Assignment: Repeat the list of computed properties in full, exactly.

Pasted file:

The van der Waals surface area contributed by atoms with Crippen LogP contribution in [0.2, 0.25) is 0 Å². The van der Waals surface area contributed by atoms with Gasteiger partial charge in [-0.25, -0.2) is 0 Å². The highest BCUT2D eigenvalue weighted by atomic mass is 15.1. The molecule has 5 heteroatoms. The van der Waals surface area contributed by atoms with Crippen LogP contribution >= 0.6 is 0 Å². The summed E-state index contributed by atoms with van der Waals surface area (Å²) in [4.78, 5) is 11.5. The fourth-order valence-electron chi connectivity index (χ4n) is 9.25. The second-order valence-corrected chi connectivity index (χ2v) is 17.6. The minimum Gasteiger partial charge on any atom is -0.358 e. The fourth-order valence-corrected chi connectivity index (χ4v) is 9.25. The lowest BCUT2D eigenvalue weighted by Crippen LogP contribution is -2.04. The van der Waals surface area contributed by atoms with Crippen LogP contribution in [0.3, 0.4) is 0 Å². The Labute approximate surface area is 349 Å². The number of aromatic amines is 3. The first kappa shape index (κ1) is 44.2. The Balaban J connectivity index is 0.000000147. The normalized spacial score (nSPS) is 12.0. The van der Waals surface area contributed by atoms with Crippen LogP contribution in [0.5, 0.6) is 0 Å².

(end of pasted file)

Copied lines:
The van der Waals surface area contributed by atoms with Crippen LogP contribution in [0.2, 0.25) is 0 Å². The van der Waals surface area contributed by atoms with Gasteiger partial charge in [-0.25, -0.2) is 0 Å². The highest BCUT2D eigenvalue weighted by atomic mass is 15.1. The molecule has 5 heteroatoms. The van der Waals surface area contributed by atoms with Crippen LogP contribution >= 0.6 is 0 Å². The summed E-state index contributed by atoms with van der Waals surface area (Å²) in [4.78, 5) is 11.5. The fourth-order valence-electron chi connectivity index (χ4n) is 9.25. The second-order valence-corrected chi connectivity index (χ2v) is 17.6. The minimum Gasteiger partial charge on any atom is -0.358 e. The fourth-order valence-corrected chi connectivity index (χ4v) is 9.25. The lowest BCUT2D eigenvalue weighted by Crippen LogP contribution is -2.04. The van der Waals surface area contributed by atoms with Crippen LogP contribution in [0.3, 0.4) is 0 Å². The Labute approximate surface area is 349 Å². The number of aromatic amines is 3. The first kappa shape index (κ1) is 44.2. The Balaban J connectivity index is 0.000000147. The normalized spacial score (nSPS) is 12.0. The van der Waals surface area contributed by atoms with Crippen LogP contribution in [0.5, 0.6) is 0 Å².